One thing that has absolutely changed from 20 to 30…
Digital Media is King
The rise of digital media in the business and marketing realm is nothing new. It’s just now it seems that digital workers are getting some respect. But while some digital superstars are highly sought and well paid, salaries for others will not be all that great.
If you’re an entrepreneur who desperately needs good digital marketing talent, you’d be wise to use a well-connected recruiter to find the best. Wasting your time and money on the big talking wannabees could cost you big time.
If you’re a digital worker, it might sound the alarm to be aware of skills development and knowing where the best digital niches are. Instead of jumping jobs, you may want to stay put, manage your employer’s demands, and build up to date skills they can leverage. Then it’s a win-win situation.
If you’re a medium-sized business manager, you may have the maximum flexibility to acquire the talent you need, pursue market niches, and provide the pay and benefits talent is looking for. You’ll want to look at the talent’s skills and their growth potential as well. One benefit large corporations can’t offer is growth.
The 2014 Salary Benchmarks Survey
The 2014 Salary Benchmarks Survey conducted by Marketing Magazine is available in the November edition. The report reveals that salaries are beginning to rival the levels of traditional marketing staff such as VP marketing and brand managers.
The list below lists salary levels according to the size of the firm. Surprisingly, the strategist positions have lower levels of salary compared to manager positions. This might tell us that companies are still struggling with implementation and management of digital marketing initiatives. Performance is not yet high on the agenda as yet. It appears companies are withdrawing funds from traditional media and throwing it at digital hoping it’ll stick somewhere profitable.
I think the best comment from the article was Mandy Gilbert, CEO of Creative Niche in Toronto:
“Agencies are facing an identity crisis as their clients increasingly build internal teams. The war for talent has intensified. The winners will be those organizations with great leaders and interesting business models, as well as flexible cultures that focus on getting out of the commodity game and communicating an incredibly clear vision for success in their market niche. The ones that will lose are those that take a dictatorial approach to leadership. Those cultures are generally unbalanced in terms of work-life balance expectations, and will continue doing business in the same antiquated ways. Many think that a beer fridge and one or two cool client accounts are all they need to retain talent. They’re wrong.”
My View of Digital Jobs and how Canadian Companies will compete: smaller firms will need to find multi-talented digital producers who can fill several roles and offer more support to others on staff. These could be personalities who don’t fit into rigid corporate cultures.
They’ll need to be very creative with providing benefits/perks which larger firms will not provide. Work autonomy, vacation time, work hour flexibility and other benefits are proven to be what workers want. They’ll want to take a good look at what Google has done in that regard in the last 10 years.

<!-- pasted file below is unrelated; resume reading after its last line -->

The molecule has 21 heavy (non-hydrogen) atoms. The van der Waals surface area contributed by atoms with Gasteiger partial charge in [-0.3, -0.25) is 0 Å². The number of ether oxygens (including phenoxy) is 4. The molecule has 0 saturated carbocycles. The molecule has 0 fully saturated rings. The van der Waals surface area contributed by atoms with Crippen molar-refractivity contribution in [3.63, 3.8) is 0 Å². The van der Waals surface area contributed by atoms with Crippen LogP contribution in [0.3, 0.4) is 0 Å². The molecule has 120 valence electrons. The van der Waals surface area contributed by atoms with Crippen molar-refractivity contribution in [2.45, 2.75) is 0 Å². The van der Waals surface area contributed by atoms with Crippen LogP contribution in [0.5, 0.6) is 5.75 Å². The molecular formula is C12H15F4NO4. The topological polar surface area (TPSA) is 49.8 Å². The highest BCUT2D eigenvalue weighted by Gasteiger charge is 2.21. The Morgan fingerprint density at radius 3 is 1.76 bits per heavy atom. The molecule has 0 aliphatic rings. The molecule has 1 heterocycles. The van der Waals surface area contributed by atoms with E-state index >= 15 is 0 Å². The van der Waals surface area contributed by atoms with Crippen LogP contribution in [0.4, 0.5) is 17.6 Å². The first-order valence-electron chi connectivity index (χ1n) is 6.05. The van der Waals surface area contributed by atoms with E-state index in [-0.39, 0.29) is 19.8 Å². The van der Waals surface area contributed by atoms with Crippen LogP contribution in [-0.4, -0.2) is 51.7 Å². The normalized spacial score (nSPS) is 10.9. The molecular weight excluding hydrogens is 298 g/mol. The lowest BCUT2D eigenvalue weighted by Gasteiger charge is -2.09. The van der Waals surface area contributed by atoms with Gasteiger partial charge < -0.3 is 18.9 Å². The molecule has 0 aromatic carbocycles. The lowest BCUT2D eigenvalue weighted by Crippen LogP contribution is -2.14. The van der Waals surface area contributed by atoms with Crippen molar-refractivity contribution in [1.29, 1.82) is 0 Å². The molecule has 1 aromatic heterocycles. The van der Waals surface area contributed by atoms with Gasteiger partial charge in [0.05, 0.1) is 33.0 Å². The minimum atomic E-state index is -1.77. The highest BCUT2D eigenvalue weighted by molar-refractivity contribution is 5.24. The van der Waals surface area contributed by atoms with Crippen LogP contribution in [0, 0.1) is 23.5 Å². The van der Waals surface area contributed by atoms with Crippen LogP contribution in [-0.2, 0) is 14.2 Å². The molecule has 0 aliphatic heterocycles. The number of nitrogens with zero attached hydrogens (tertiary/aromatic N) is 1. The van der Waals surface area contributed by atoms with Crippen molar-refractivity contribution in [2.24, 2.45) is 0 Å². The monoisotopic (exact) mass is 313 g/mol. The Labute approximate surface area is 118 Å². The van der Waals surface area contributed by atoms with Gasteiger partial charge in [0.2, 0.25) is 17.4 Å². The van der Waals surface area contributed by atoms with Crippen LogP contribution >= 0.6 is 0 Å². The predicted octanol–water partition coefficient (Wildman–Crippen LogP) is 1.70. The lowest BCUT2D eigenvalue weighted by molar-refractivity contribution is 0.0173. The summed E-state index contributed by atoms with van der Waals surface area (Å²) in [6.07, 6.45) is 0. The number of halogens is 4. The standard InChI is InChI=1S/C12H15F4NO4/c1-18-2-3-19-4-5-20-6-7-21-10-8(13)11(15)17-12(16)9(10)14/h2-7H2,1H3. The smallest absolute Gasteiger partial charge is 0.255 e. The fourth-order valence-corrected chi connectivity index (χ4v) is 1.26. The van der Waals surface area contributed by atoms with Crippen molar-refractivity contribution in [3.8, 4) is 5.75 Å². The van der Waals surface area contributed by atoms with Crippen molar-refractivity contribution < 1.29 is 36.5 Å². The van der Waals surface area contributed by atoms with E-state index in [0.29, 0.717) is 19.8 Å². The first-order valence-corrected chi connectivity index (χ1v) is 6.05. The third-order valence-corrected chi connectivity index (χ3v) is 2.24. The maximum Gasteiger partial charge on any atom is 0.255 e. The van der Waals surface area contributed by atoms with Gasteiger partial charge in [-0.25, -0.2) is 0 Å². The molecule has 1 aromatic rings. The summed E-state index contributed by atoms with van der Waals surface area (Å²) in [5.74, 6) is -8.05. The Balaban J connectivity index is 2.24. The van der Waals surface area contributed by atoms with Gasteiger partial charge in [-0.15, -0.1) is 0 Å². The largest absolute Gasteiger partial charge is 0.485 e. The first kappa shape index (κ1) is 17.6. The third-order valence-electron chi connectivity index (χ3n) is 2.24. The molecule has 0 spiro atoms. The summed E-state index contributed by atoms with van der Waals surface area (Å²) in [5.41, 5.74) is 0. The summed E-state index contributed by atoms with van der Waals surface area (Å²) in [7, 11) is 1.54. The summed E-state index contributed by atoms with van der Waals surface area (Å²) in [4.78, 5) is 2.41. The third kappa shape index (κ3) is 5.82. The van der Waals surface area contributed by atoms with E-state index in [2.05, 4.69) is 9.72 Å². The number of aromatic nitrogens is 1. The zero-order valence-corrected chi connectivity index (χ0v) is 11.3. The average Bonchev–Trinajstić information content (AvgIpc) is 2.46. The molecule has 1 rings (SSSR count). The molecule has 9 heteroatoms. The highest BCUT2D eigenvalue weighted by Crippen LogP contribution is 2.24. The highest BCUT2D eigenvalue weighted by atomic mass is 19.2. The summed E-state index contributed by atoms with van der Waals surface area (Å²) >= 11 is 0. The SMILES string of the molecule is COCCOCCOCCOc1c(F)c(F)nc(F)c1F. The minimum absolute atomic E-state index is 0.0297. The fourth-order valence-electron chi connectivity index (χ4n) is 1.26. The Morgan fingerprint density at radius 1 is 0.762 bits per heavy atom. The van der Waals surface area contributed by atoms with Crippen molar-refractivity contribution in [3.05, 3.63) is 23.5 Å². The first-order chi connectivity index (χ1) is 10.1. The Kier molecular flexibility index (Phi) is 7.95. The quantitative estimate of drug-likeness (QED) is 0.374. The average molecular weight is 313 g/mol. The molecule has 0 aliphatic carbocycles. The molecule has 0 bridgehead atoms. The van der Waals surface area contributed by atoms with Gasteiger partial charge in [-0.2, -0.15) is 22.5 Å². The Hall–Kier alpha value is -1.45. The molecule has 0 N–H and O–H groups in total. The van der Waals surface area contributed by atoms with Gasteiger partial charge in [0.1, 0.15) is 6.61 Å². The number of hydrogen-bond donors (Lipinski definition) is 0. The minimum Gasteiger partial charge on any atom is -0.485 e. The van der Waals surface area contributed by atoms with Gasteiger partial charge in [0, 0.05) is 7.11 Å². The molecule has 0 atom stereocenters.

Staffing Strategies Will Need to Evolve Fast
Filling their teams with specialists will keep salaries low. so they’ll be unable to keep the good talent they have. Many will be desperate, stuck using marketing interns to do work they can’t cope with. With big companies buying smaller ones and merging, the demand for good specialist talent will grow and they’ll raid the smaller firm’s staff.
Gen Y workers overall will become increasingly less loyal as they scramble to find good paying jobs, while employers will struggle with the decision to try to retain and train them. Oddly, while employers are ignoring headhunters and recruiters with assessment skills now, they may need them to find and determine which employees are worth hiring and hanging onto.
Salaries reported for copywriters, web designers, art directors, web developers, application developers, and database managers are shockingly low, from $32k to $84k per annum.
Money seems to be attracted to positions where decisions need to be made and there’s control of a product. The rise of mobile will create demand for mobile content producers and mobile advertising specialists.
Here are a few of the salary ranges reported in Marketing Magazine’s 2014 Survey:
|Large Companies||Mid Sized to Small||Smaller Entrepreneurial|
|CEO||250||1,600||300 – 500||180||850||200 – 375||120||750||150 – 300|
|VP Marketing||110||300||180 – 225||90||225||165 – 190||90||200||110 – 150|
|Analytics Manager||70||140||80 -110||65||140||75 – 110||60||100||65 – 95|
|Social Media Strategist||50||150||70 – 110||40||150||55 – 90||40||150||55 – 80|
|SEO/Search Marketing Strategist||65||150||75 – 90||60||150||80 -90||60||150||70 – 90|
|Digital Product Director||100||225||120 – 160||70||200||100 – 120||60||175||85 – 110|
|Content/Editorial Director||100||225||120 – 160||70||200||100 – 120||60||175||85 – 110|
|Ecommerce manager||80||120||80 – 120|
|Mobile Director||100||225||120 – 160||70||200||70 – 200||60||175||85 – 110|
|Statistics Courtesy of 2014 Salary Benchmarks©, Marketing Magazine|
For more information on salaries, check out Payscale.com.
Good luck with your staffing goals and objectives in 2015. If the economy does improve, the competition for the best will be intense.